1.  Make your voice heard if you do not agree that childcare subsidy should be cut.  Send a letter to Ted Hsu at 14-303 Bagot Street, Kingston, Ontario K7K 5W7, or House of Commons, 818 Justice Building, Ottawa, Ontario  K1A 0A6.  He can also be reached by twitter @TedHsu

2. If you, or someone you know, is planning on attending school in September get your name on the wait list for childcare subsidy.  According to some sources, you should have had your name down a couple of weeks before Christmas for the possibility of getting subsidy in September.  As a side note, DO NOT miss your renewal appointment or you will lose subsidy and be put at the bottom of the wait list.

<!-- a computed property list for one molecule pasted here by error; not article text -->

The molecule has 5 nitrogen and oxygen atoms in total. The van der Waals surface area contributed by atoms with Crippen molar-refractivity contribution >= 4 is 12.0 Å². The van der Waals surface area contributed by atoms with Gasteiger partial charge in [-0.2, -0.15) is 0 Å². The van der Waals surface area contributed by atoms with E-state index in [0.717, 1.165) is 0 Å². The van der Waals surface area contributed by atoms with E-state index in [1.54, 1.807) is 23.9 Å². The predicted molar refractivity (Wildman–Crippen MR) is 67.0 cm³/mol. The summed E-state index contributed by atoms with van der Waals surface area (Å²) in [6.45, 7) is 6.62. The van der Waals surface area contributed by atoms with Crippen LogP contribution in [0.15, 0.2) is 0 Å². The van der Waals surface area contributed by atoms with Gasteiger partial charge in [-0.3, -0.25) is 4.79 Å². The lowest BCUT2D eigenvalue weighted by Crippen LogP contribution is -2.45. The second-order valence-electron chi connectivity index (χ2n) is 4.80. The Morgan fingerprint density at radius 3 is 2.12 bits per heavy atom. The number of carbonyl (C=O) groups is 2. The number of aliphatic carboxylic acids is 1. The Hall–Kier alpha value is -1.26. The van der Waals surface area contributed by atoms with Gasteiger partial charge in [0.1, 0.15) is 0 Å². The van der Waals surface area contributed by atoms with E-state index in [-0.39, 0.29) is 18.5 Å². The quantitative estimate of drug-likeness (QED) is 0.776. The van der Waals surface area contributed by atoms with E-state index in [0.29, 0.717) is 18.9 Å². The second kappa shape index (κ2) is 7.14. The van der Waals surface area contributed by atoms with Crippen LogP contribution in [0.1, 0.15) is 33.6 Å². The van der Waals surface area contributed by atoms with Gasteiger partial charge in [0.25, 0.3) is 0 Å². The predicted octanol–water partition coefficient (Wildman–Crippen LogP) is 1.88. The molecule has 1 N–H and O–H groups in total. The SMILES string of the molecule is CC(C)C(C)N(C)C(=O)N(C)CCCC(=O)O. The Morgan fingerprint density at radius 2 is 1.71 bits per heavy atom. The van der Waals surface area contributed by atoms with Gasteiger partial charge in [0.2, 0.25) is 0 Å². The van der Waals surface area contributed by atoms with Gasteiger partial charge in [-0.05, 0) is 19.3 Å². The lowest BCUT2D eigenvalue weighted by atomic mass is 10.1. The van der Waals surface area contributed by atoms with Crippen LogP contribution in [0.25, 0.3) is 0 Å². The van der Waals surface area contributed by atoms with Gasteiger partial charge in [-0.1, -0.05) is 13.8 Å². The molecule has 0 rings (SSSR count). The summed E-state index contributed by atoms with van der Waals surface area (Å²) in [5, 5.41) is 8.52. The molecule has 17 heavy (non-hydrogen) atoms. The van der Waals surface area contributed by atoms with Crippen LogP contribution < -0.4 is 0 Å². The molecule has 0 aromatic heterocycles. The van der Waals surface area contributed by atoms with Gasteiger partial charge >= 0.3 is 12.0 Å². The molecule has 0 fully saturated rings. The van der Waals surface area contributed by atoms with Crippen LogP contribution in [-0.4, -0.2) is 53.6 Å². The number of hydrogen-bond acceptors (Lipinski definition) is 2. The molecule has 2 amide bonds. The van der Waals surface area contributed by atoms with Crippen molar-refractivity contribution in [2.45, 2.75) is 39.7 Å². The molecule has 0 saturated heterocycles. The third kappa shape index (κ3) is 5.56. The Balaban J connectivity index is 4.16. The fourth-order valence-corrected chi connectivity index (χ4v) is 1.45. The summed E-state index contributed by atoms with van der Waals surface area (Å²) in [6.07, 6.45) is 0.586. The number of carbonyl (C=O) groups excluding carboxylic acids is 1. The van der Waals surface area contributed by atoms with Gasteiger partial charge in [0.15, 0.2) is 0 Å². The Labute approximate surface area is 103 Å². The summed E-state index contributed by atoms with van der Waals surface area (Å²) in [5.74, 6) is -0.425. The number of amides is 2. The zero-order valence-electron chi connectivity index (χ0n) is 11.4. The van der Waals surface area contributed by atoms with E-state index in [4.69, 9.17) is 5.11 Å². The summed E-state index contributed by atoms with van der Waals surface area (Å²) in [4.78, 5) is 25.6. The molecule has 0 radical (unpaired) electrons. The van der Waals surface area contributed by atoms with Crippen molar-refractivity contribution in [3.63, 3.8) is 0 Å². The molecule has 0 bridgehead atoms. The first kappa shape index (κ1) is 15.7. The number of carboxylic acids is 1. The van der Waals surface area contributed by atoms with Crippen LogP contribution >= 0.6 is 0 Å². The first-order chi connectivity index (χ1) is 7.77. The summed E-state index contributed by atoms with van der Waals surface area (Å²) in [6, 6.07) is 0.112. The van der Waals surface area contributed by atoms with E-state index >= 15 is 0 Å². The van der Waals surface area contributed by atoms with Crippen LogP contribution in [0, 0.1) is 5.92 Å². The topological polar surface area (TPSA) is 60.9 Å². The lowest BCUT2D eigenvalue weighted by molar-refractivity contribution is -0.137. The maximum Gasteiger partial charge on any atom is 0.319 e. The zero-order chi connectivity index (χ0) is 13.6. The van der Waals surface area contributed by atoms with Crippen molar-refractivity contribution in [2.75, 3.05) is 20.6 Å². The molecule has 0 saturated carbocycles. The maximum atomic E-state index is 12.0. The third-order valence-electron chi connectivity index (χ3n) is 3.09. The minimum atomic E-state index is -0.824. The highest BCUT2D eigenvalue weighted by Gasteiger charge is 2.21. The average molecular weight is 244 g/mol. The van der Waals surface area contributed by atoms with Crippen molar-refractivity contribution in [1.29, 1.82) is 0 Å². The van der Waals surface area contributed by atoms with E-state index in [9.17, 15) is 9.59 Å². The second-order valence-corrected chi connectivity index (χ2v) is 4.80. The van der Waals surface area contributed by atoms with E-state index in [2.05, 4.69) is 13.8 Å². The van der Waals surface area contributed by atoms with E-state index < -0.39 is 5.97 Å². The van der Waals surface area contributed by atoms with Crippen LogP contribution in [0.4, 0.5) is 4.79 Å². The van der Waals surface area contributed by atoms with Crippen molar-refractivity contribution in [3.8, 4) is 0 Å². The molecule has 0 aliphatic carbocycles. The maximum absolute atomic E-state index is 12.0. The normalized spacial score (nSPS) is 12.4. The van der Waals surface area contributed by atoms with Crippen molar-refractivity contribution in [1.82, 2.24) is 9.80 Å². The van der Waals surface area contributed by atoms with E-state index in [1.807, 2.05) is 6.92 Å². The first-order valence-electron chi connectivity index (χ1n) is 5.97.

These are desparate times for some, and they will not get better unless we as students, parents, and citizens stand up for our rights and future.  One of my favourite sayings comes to mind now, ”If you don’t stand up for something, you will fall for anything.”

  • Facebook
  • Twitter
  • Windows Live
  • LinkedIn
  • Google Buzz
  • StumbleUpon
  • Reddit
  • Digg
  • Delicious

Comments

  1. Lindsay says:

    I have used this program in the past and it did help. Making cut back is not the way to go. However there is another side of this coin as well daycare closers. My daycare closed years ago and I put my son on wait lists for a spot in daycare. That was 2008 now 2012…my son has not been in daycare since. I was lucky to have friends that could watch him while I tried to work and now back in school.
    So yeah if you need subsidy get your name on it now also make sure you can find a spot in Kingston for child care cause they are also slim to none these days

    • Julia says: